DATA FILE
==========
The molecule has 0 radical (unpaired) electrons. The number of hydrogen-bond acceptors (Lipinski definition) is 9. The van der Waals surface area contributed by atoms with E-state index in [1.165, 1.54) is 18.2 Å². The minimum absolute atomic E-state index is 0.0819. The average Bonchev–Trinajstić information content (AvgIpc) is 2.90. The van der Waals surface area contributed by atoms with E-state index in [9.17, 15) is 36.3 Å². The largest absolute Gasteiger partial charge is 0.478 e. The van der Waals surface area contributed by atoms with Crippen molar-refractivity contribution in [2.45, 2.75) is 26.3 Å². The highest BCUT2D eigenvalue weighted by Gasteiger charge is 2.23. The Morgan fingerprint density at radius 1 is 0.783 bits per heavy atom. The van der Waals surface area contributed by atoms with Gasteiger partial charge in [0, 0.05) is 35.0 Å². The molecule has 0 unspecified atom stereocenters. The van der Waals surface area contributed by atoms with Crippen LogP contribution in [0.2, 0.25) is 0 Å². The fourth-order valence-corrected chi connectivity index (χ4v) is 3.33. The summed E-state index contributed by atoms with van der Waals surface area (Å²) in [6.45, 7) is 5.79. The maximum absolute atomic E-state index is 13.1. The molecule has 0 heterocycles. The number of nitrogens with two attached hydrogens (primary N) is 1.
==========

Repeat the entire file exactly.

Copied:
The molecule has 0 radical (unpaired) electrons. The number of hydrogen-bond acceptors (Lipinski definition) is 9. The van der Waals surface area contributed by atoms with E-state index in [1.165, 1.54) is 18.2 Å². The minimum absolute atomic E-state index is 0.0819. The average Bonchev–Trinajstić information content (AvgIpc) is 2.90. The van der Waals surface area contributed by atoms with E-state index in [9.17, 15) is 36.3 Å². The largest absolute Gasteiger partial charge is 0.478 e. The van der Waals surface area contributed by atoms with Crippen molar-refractivity contribution in [2.45, 2.75) is 26.3 Å². The highest BCUT2D eigenvalue weighted by Gasteiger charge is 2.23. The Morgan fingerprint density at radius 1 is 0.783 bits per heavy atom. The van der Waals surface area contributed by atoms with Gasteiger partial charge in [0, 0.05) is 35.0 Å². The molecule has 0 unspecified atom stereocenters. The van der Waals surface area contributed by atoms with Crippen LogP contribution in [0.2, 0.25) is 0 Å². The fourth-order valence-corrected chi connectivity index (χ4v) is 3.33. The summed E-state index contributed by atoms with van der Waals surface area (Å²) in [6.45, 7) is 5.79. The maximum absolute atomic E-state index is 13.1. The molecule has 0 heterocycles. The number of nitrogens with two attached hydrogens (primary N) is 1.